Not only has the Premier of Nevis, Joseph Parry been on the move to improve the services provided by LIAT and WINAIR into the Vance Amory Airport; over on St. Kitts, the Federal Government too has been seeking to expand its regional business through new airline services.
According to Prime Minister Dr. Denzil Douglas, his administration is preparing to enter into negotiations with the so called, “low cost” Caribbean carrier-Red Jet, to explore options for the introduction of services into the Robert Bradshaw International Airport, as soon as it practically possible.
Some reports have indicated that St. Kitts and Nevis has already granted the necessary rights to Red Jet to ply fly into Basseterre, but government here are awaiting the outcome of discussions between the airline and the government of Barbados.
Those discussions are said to be important and related because the route being proposed for the flights into Basseterre, would see Red Jet operating Barbados-St. Kitts and Nevis-St. Maarten-Barbados-Guyana.
“I am hoping that after these discussions with Barbados are finalised we would be in a position to start our own negotiations with RED jet,” Prime Minister Douglas was quoted as saying in a recent government release.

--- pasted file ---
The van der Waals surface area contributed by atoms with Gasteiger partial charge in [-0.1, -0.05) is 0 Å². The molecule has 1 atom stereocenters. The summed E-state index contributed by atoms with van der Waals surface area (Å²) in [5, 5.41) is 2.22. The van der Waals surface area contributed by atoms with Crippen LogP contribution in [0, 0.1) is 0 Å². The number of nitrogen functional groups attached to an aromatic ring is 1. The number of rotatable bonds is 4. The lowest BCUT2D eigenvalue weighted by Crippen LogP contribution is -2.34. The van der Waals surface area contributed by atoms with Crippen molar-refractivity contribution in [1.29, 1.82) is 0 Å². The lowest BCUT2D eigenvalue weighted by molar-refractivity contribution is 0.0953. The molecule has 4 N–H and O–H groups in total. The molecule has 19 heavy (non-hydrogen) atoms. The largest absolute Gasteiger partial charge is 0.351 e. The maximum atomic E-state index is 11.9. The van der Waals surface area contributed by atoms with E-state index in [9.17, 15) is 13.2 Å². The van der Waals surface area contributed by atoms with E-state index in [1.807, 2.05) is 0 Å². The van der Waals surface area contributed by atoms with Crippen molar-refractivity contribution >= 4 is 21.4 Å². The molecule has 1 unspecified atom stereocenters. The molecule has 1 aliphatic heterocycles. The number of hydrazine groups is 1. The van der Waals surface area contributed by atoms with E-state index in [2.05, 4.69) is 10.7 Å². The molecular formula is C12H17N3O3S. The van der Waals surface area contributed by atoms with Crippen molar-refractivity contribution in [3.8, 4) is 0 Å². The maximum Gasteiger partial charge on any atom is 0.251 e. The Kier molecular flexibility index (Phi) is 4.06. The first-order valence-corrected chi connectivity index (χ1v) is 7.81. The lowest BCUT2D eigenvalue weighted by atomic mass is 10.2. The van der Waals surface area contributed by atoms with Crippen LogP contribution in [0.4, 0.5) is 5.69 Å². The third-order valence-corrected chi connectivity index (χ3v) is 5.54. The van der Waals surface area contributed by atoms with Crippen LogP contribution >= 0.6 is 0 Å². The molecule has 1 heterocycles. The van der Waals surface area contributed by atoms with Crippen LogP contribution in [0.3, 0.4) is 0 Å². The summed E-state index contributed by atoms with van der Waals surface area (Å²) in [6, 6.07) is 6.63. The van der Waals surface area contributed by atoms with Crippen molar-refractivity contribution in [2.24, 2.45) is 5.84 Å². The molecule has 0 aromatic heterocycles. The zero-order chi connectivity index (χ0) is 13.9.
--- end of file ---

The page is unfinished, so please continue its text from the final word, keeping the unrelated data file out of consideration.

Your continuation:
Douglas said his administration has been looking favourably at this multi-destination route and he is still very hopeful that very shortly “we would be able to provide a service to the people of St. Kitts and Nevis.”
Douglas said his government remains committed to bring to its citizens and residents, more direct, affordable and reliable air transportation between the twin-island federation and other countries.
During the recent CARICOM Heads of Government meeting in St. Kitts last July, Government had indicated to the owners of RED jet that the Federation stands ready for further discussions with RED jet, with regard to flying in and out of St. Kitts and the airline was at the time holding talks with the authorities in Barbados on routes.
Earlier this week, news reports from Bridgetown said RED jet was in discussion with the Government of Barbados to address the delay in approval for new routes and chief executive officer Ian Burns has insisted that the company “is not moving out” of Barbados over the dispute.
Burns made that position clear as RED jet awaits permission from the Barbados Government to operate the St Maarten, Antigua, St Lucia, Grenada and St Kitts routes, even though the carrier has already received licenses from those governments.
Last month, RED jet called on Government to deliver promised political support for its routes.
Asked if the airline has been able to get that commitment, Burns told the Weekend Nation discussions were ongoing.